Tony Robbins has had his fair share of ups and downs with money over the years.
He’s gone from a cash-strapped upbringing to an estimated net worth of $440 million, and has coached some of the wealthiest people in the world along the way.
We asked the business strategist and author of “MONEY: Master the Game” about the smartest thing he ever did with his money:
“I paid myself first,” he told Business Insider.
“In a nutshell, I set aside a portion of my income to start to build my critical mass,” he says. “I committed to paying myself first.”
He credits part of this commitment to a friend and fellow best-selling author, Ken Blanchard, who he met at a critical time in his life — he was 24 years old, in the middle of writing his first book, and building up his personal brand and business.
“Like most people, I had already heard of George S. Clason’s 1926 classic, ‘The Richest Man In Babylon‘ the day that Ken pulled me aside for a talking-to,” Robbins explains. “I was aware of a central concept in the book: The simple idea of paying yourself first — that is, taking 10% of your income and setting it aside to grow and protect you in the future.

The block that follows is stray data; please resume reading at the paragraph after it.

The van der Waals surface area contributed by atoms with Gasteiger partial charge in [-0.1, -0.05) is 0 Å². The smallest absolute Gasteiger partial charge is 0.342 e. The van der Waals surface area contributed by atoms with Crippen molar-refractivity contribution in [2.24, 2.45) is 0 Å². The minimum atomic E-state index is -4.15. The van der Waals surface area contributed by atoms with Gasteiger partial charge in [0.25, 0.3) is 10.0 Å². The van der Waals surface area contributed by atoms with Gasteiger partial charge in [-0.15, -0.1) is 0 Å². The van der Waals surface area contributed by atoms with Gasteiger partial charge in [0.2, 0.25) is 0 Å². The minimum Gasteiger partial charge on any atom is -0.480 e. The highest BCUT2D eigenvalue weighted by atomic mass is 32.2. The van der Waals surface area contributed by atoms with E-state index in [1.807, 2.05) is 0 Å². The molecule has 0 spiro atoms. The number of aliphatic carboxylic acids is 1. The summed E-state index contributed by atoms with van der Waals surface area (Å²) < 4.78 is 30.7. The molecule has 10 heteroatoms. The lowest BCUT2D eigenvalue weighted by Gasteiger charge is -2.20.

“But Ken connected with me, and imparted a message at this critical time that I was coming into myself as a young businessman — he taught me something that many business owners don’t realise. He said:
Tony, any amount of money that you feed your business, it will eat. So in writing a book, you are doing something here that is outside of the business. You are doing something that is going to support the company hopefully by bringing in new fans of your work, who then maybe engage with your brand, and do business with your company.
Since the company is getting that benefit, make sure you take the profits of your book and set them aside, and never allow them into your company’s account. This is the most important career advice given to me by another man and I want to pass it on to you. Remember Tony: A business is always hungry.
“Decades have gone by since Ken Blanchard spoke those words to me. I now have over 20 companies and I’m actively involved in running a dozen of them. Throughout the years, those words never left me. In fact, they became the basis of financial independence as I know it.”
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